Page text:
Relic is a horror film that’s abnormally effective because it’s about something that’s going to happen to us all – old age (if we’re lucky) and death. As it opens Grandma Edna (Robyn Nevin) has gone missing. And so her daughter, Kay (Emily Mortimer) and granddaughter Sam (Bella Heathcote) have turned up at her house to find out what’s happened. Grandma has got to the age where forgetfulness is nibbling away at her memory, and physically she’s at the point where family members are having whispered conversations about her which Grandma isn’t party to.
That doesn’t sound like a horror film, and in fact you could strip out all the horror elements from Natalie Erika James’s psychologically driven feature debut and have a perfectly serviceable drama about ageing, dementia, dying and the guilt felt by family members who probably should have done something sooner but didn’t realise how far down the road things had got.
But horror it is, increasingly so as the film moves forwards, becoming more genre-specific and J-horror-inflected as Relic wends its way towards a grand guignol finale that manages to be gruesome and yet touching at the same time.
Grandma returns, in fine fettle, in top shape in fact, feisty as you like, to the relief and bemusement of Kay and Sam, but there’s a dark mark on her chest, an extreme bruise, perhaps, a “tell” indicating that all is not well. And as time goes by the bruise gets bigger, an external manifestation of inner decay, as Kay bustles about trying to find a care home that can accommodate her mother, who isn’t sure she needs that sort of looking after.
In a little filmed intro to this film’s debut at Sundance, James stated that Relic is about dementia, and that she was prompted to make it after watching her own grandmother disappear in a cloud of forgetting. It’s also more generally about ageing and dying, and how hard it is for those who see it happening to someone they love.
It’s about guilt too, with Kay as the most guilty party. She’s the one who should have been stepping in well before things got to this point. James is closer to the age of the granddaughter, played by Bella Heathcote, the conscience of the film, though events are seen almost exclusively from the point of view of Kay. A smart choice casting the properly excellent Mortimer then.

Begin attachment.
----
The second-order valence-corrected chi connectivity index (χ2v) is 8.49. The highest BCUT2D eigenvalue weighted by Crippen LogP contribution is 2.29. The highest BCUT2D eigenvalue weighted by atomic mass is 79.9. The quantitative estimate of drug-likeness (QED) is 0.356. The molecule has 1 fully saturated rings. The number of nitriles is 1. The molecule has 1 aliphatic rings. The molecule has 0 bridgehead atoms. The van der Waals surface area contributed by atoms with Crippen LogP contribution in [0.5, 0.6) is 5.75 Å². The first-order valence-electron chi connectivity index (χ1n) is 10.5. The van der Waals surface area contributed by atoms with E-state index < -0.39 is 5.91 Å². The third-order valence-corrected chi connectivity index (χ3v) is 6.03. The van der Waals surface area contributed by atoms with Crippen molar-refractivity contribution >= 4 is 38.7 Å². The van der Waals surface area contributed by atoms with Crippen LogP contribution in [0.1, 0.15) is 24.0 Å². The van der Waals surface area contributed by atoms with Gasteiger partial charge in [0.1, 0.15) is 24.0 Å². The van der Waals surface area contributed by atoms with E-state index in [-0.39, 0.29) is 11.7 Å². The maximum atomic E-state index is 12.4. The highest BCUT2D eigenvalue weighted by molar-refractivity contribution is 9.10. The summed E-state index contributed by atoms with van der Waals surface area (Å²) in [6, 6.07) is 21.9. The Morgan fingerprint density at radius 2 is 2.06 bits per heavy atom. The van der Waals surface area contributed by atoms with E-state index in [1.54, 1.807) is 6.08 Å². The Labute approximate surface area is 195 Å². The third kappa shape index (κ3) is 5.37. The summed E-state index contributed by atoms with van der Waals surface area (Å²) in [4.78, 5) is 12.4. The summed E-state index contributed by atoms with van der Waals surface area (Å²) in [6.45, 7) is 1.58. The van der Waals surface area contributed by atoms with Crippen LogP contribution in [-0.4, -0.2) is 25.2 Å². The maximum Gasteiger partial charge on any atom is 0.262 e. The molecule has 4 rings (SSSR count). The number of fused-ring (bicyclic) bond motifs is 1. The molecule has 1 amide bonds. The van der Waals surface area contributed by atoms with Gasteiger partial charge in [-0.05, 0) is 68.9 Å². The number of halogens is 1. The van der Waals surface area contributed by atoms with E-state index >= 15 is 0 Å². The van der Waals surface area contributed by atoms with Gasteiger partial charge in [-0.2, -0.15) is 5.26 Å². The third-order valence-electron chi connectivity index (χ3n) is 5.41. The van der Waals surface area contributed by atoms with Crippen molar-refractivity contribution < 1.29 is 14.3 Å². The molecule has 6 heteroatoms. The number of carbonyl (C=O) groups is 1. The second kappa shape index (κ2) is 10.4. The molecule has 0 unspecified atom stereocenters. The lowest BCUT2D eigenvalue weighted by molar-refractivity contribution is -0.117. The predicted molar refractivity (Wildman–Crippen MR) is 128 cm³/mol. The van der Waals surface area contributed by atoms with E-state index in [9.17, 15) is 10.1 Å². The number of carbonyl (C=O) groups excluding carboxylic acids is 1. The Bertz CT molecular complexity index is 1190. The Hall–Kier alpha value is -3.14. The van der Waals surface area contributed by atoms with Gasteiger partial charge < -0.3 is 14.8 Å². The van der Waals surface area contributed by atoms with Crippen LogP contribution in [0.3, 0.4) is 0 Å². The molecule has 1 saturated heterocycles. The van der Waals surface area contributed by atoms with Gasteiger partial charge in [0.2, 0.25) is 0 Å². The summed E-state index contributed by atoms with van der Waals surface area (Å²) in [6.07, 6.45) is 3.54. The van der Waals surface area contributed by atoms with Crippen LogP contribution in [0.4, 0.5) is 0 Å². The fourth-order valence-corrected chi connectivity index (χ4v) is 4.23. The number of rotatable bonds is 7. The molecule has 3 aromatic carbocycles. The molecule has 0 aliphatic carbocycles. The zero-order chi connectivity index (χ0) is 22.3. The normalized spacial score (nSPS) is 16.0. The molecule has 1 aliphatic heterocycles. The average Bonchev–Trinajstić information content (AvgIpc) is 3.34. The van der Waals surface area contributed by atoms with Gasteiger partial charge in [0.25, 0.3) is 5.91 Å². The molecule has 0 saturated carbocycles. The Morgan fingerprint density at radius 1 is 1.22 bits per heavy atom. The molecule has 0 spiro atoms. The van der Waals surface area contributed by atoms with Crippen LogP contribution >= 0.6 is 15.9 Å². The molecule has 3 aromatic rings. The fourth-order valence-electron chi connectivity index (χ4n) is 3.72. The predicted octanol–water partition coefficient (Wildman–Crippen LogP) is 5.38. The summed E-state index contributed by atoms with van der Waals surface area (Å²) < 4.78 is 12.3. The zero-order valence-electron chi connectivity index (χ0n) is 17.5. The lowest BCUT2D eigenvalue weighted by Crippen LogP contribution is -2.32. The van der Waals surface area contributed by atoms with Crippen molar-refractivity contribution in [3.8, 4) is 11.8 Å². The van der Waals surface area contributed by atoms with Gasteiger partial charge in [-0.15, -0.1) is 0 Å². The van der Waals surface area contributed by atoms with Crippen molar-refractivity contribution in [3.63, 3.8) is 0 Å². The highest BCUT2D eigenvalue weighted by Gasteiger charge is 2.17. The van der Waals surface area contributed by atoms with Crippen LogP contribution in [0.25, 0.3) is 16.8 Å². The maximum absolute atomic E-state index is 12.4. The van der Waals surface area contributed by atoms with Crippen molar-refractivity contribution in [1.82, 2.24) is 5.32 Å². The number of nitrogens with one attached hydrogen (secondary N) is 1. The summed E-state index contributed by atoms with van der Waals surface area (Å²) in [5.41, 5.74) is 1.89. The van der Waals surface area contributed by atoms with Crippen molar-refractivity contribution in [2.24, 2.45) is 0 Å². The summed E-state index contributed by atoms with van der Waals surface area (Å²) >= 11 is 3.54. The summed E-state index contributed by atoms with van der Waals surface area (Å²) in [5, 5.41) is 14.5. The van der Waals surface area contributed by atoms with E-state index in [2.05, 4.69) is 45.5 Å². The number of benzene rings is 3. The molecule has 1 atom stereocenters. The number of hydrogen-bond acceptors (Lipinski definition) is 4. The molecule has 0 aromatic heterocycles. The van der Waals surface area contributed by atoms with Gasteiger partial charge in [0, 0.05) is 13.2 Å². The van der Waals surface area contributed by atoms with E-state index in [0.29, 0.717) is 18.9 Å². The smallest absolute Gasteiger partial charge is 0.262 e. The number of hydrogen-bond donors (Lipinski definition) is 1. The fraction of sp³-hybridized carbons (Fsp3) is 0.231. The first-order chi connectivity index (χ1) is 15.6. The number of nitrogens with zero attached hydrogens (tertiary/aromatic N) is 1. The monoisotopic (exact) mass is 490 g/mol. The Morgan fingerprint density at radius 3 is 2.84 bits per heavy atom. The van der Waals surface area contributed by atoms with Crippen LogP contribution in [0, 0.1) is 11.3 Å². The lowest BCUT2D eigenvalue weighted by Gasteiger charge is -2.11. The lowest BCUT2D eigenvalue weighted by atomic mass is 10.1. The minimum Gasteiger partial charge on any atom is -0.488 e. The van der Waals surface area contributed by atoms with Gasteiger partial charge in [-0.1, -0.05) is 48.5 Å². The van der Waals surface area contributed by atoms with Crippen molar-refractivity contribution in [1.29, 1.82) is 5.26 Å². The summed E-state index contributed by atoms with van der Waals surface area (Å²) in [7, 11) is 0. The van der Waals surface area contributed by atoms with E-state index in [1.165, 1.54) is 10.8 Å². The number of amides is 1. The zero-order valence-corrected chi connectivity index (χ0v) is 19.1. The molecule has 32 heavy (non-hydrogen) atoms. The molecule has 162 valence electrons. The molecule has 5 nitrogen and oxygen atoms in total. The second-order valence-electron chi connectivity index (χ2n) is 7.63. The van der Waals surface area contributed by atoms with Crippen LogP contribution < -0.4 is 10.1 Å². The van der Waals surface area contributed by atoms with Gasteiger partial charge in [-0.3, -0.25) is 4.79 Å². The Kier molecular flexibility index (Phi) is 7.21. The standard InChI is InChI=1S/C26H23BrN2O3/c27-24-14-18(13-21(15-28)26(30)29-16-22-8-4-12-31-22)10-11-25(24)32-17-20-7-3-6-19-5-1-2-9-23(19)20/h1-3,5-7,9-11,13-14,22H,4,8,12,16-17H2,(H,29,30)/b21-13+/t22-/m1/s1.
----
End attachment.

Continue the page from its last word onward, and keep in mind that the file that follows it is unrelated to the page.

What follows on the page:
There are some simple but effective touches, like the way James’s camera catches Heathcote’s dewy young skin as she takes a bath – no prurience – and silently compares it to Kay’s more middle-aged and Edna’s old flesh. Decay as a fact of life and a harbinger of death.
Grandma isn’t gaga at first, and her journey towards full-bore dementia is a switchback of ups and downs, of helplessness and fragility snapping to lucidity and vigour… and back. Another astute observation.
This is a film with a good eye for an image, shot coolly, lit subduedly (by DP Charlie Sarroff) and making full use of Grandma’s big old house, whose suddenly rediscovered forgotten corners act as a metaphor for Edna’s crumbling mind and whose physicality serves as a reminder that supportive family structures have been shattered by the demands of modern lifestyles.
I was gripped by it as if by the throat. It’s a tough watch at times, particularly towards the end, but it’s shot through with a tenderness that’s unusual, especially as it shifts into its creepy, proper-horror-film finale. Put James down on the list of innovative female Australian directors headed by Jennifer Kent, of The Babadook fame.
All in all it’s required viewing, though there is the slight irony that if you’re the right age to be receptive to this film, you’re probably going to be least keen to watch it.
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© Steve Morrissey 2021